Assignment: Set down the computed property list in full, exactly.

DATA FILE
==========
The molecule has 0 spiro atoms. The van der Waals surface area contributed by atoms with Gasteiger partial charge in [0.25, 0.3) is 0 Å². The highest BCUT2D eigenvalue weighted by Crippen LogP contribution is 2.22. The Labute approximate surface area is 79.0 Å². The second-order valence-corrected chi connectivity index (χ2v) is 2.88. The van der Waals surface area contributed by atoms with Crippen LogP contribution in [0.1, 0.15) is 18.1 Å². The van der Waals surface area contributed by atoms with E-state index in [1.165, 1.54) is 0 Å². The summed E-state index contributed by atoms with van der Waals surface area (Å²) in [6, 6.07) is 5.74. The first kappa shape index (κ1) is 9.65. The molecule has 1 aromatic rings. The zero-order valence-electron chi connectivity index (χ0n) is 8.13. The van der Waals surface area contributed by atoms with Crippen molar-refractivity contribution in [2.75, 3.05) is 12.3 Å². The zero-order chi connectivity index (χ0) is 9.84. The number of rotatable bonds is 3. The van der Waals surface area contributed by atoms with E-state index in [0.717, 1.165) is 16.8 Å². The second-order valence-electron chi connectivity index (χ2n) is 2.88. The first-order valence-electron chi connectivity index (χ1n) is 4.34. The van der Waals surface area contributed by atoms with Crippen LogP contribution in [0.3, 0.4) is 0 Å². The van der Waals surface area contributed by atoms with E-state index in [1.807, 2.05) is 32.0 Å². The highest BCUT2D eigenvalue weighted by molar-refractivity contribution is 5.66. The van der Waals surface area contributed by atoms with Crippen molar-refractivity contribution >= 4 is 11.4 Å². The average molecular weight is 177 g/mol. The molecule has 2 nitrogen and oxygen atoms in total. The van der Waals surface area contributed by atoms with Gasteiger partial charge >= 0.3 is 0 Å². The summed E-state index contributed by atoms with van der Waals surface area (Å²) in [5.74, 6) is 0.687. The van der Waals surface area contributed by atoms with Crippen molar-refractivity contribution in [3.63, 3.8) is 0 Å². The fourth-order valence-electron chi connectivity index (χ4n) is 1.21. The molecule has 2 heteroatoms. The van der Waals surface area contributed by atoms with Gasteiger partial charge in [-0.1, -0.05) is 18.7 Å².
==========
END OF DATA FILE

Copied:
The molecule has 0 spiro atoms. The van der Waals surface area contributed by atoms with Gasteiger partial charge in [0.25, 0.3) is 0 Å². The highest BCUT2D eigenvalue weighted by Crippen LogP contribution is 2.22. The Labute approximate surface area is 79.0 Å². The second-order valence-corrected chi connectivity index (χ2v) is 2.88. The van der Waals surface area contributed by atoms with Crippen LogP contribution in [0.1, 0.15) is 18.1 Å². The van der Waals surface area contributed by atoms with E-state index in [1.165, 1.54) is 0 Å². The summed E-state index contributed by atoms with van der Waals surface area (Å²) in [6, 6.07) is 5.74. The first kappa shape index (κ1) is 9.65. The molecule has 1 aromatic rings. The zero-order valence-electron chi connectivity index (χ0n) is 8.13. The van der Waals surface area contributed by atoms with Crippen molar-refractivity contribution in [2.75, 3.05) is 12.3 Å². The zero-order chi connectivity index (χ0) is 9.84. The number of rotatable bonds is 3. The van der Waals surface area contributed by atoms with E-state index in [0.717, 1.165) is 16.8 Å². The second-order valence-electron chi connectivity index (χ2n) is 2.88. The first-order valence-electron chi connectivity index (χ1n) is 4.34. The van der Waals surface area contributed by atoms with Crippen LogP contribution in [0.3, 0.4) is 0 Å². The van der Waals surface area contributed by atoms with E-state index in [1.807, 2.05) is 32.0 Å². The highest BCUT2D eigenvalue weighted by molar-refractivity contribution is 5.66. The van der Waals surface area contributed by atoms with Crippen molar-refractivity contribution >= 4 is 11.4 Å². The average molecular weight is 177 g/mol. The molecule has 2 nitrogen and oxygen atoms in total. The van der Waals surface area contributed by atoms with Gasteiger partial charge >= 0.3 is 0 Å². The summed E-state index contributed by atoms with van der Waals surface area (Å²) in [5.74, 6) is 0.687. The van der Waals surface area contributed by atoms with Crippen molar-refractivity contribution in [3.63, 3.8) is 0 Å². The fourth-order valence-electron chi connectivity index (χ4n) is 1.21. The molecule has 2 heteroatoms. The van der Waals surface area contributed by atoms with Gasteiger partial charge in [-0.1, -0.05) is 18.7 Å².